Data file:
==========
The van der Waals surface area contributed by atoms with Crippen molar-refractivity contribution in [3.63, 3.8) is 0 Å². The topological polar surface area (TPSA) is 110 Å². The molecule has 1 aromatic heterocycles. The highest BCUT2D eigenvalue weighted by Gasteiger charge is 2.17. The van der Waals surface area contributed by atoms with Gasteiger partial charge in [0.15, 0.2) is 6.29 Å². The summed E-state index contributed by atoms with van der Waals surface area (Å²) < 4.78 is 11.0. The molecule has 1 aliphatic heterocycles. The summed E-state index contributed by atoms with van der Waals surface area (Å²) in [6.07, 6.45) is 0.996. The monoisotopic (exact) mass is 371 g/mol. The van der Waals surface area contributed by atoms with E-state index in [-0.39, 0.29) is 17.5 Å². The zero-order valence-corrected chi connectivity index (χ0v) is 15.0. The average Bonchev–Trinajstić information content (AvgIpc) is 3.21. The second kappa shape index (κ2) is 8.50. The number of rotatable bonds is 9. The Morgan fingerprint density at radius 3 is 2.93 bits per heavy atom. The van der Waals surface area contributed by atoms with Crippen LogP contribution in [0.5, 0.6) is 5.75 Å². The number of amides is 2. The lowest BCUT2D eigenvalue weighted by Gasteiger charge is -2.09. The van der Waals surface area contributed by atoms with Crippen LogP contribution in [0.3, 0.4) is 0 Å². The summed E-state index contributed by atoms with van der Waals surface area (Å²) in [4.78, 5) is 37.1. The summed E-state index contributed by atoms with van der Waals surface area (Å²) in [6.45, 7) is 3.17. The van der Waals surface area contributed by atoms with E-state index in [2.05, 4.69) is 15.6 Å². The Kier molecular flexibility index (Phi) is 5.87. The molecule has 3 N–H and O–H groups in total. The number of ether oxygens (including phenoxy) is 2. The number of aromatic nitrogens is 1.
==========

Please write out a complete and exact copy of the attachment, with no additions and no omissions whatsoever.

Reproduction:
The van der Waals surface area contributed by atoms with Crippen molar-refractivity contribution in [3.63, 3.8) is 0 Å². The topological polar surface area (TPSA) is 110 Å². The molecule has 1 aromatic heterocycles. The highest BCUT2D eigenvalue weighted by Gasteiger charge is 2.17. The van der Waals surface area contributed by atoms with Gasteiger partial charge in [0.15, 0.2) is 6.29 Å². The summed E-state index contributed by atoms with van der Waals surface area (Å²) < 4.78 is 11.0. The molecule has 1 aliphatic heterocycles. The summed E-state index contributed by atoms with van der Waals surface area (Å²) in [6.07, 6.45) is 0.996. The monoisotopic (exact) mass is 371 g/mol. The van der Waals surface area contributed by atoms with E-state index in [-0.39, 0.29) is 17.5 Å². The zero-order valence-corrected chi connectivity index (χ0v) is 15.0. The average Bonchev–Trinajstić information content (AvgIpc) is 3.21. The second kappa shape index (κ2) is 8.50. The number of rotatable bonds is 9. The Morgan fingerprint density at radius 3 is 2.93 bits per heavy atom. The van der Waals surface area contributed by atoms with Crippen LogP contribution in [0.5, 0.6) is 5.75 Å². The number of amides is 2. The lowest BCUT2D eigenvalue weighted by Gasteiger charge is -2.09. The van der Waals surface area contributed by atoms with Crippen LogP contribution in [0.3, 0.4) is 0 Å². The summed E-state index contributed by atoms with van der Waals surface area (Å²) in [4.78, 5) is 37.1. The summed E-state index contributed by atoms with van der Waals surface area (Å²) in [6.45, 7) is 3.17. The van der Waals surface area contributed by atoms with E-state index in [2.05, 4.69) is 15.6 Å². The Kier molecular flexibility index (Phi) is 5.87. The molecule has 3 N–H and O–H groups in total. The number of ether oxygens (including phenoxy) is 2. The number of aromatic nitrogens is 1.